As a participant in the Trenton Junior Chef (TJC) program, Barlow knows the health differences between a choice of a ranch dip and the all-vegetable chickpeas dip - hummus.
"I am truly amazed and impressed by the knowledge and skills of the youth in the Trenton Junior Chef program," says Marie Thelusma-Chase, executive director of Shiloh Community Development Corporation.
The TJC program was started in 2015 as a summer pilot program and was a direct response to the youth-related violence in the City of Trenton at that time. It has now evolved and is funded and supported by the Trenton Health Team (THT) via their Faith in Prevention program and Shiloh Baptist Church members.
This summer, the chefs who are nationally certified as ServSafe food handlers, demonstrated their culinary skills in the community. They catered events such as the Black Issues Convention at Thomas Edison State University, a dinner for the Latin-American Legal Defense Fund, and a barbecue at Princeton Farminary.
"The TJC program is an outstanding career pathway for local youth interested in the hospitality industry that encompasses management, financials, IT, and culinary arts," states Michael Taylor, VP of Operations at Thompson Hospitality-Johnson & Johnson Account.
For example, Barlow, a culinary arts student in the Daylight Twilight program, is the lead junior chef for the Black Issues Convention reception Friday, Sept, 29. He is a product of an exemplary program run by the Trenton School District, where he obtained his ServSafe certification.
"It is truly exciting to see our children acquire these skills that are the fulfillment of the mission of the Trenton School District, which is to ensure our students are prepared to be successful in their choice of career or college. The knowledge, skills, and experience acquired by our students in the Trenton Junior Chef program prepares them to live productive and successful lives. As Frederick Douglass said, 'It is easier to build strong children than repair broken men,'" says Trenton Board of Education President Gene Bouie.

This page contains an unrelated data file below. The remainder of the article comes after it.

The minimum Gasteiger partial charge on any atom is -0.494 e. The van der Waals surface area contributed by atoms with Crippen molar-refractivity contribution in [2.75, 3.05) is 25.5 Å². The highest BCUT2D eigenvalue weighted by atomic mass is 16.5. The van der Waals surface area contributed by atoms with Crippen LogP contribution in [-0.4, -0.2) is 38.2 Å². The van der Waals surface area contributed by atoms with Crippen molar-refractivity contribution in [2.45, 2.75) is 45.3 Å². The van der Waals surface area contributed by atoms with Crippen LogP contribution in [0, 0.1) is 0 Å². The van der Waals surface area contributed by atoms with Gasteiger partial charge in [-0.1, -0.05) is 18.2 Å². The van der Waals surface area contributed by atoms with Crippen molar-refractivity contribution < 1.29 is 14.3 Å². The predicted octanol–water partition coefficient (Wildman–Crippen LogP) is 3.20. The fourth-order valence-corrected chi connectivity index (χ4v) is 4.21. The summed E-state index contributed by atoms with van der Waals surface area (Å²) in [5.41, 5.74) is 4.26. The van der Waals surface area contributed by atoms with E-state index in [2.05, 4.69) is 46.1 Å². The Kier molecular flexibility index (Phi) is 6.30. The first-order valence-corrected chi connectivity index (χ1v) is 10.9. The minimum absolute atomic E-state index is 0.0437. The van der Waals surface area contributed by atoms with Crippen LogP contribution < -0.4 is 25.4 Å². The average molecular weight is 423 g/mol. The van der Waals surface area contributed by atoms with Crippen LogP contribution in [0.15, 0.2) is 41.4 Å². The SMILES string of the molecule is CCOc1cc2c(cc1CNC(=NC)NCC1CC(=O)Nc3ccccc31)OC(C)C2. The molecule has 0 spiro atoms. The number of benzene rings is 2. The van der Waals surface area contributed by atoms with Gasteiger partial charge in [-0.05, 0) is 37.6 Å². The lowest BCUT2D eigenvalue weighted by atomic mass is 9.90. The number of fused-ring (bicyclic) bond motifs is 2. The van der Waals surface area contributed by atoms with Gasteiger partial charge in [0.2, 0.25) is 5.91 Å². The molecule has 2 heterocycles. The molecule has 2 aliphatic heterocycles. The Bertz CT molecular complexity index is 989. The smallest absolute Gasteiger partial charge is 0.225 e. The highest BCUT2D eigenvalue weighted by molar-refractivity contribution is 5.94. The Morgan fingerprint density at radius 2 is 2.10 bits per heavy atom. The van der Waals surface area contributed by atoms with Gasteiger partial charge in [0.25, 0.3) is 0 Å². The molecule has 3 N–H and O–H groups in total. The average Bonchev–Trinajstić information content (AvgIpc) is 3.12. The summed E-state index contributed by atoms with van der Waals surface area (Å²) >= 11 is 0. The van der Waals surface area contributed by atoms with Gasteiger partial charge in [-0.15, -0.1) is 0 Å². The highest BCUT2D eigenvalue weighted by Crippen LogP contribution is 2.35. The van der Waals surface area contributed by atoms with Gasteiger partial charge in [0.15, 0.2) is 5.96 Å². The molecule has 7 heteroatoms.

TJC's goals are to ensure that at-risk youth gain valuable skills that will prepare them for their careers and entrepreneurship, empower community members to aim for healthy good choices through local farmers' markets, improve the quality of life for youth that are at risk of conflict with the law, and improve participants' math and literacy skills.
This fall, the TJCs will be very busy catering events and shadowing master chefs at local corporate sites.
They plan to cater at Isles Fall Fest on October 21. Furthermore, they will start the Faith in Prevention training - a program operated by THT and funded by the New Jersey Department of Health. It encourages healthy lifestyle choices and will ultimately reduce the burden of chronic diseases among communities of faith.
The program uses revenue from events to pay the youth's stipends and to invest into the program.
It encourages the young chefs to use their knowledge for houses of worship and also as a tool to train their peers about how foods such as hummus have a significant role in developing minds and bodies.
Barlow said that five years from now he plans to come back to the program to show "the younger junior chefs what [he has] learned by showing all the different things that can be done with food..."
He said he learned food is an art form and that healthy foods, which have less salts and sugars, can also taste great.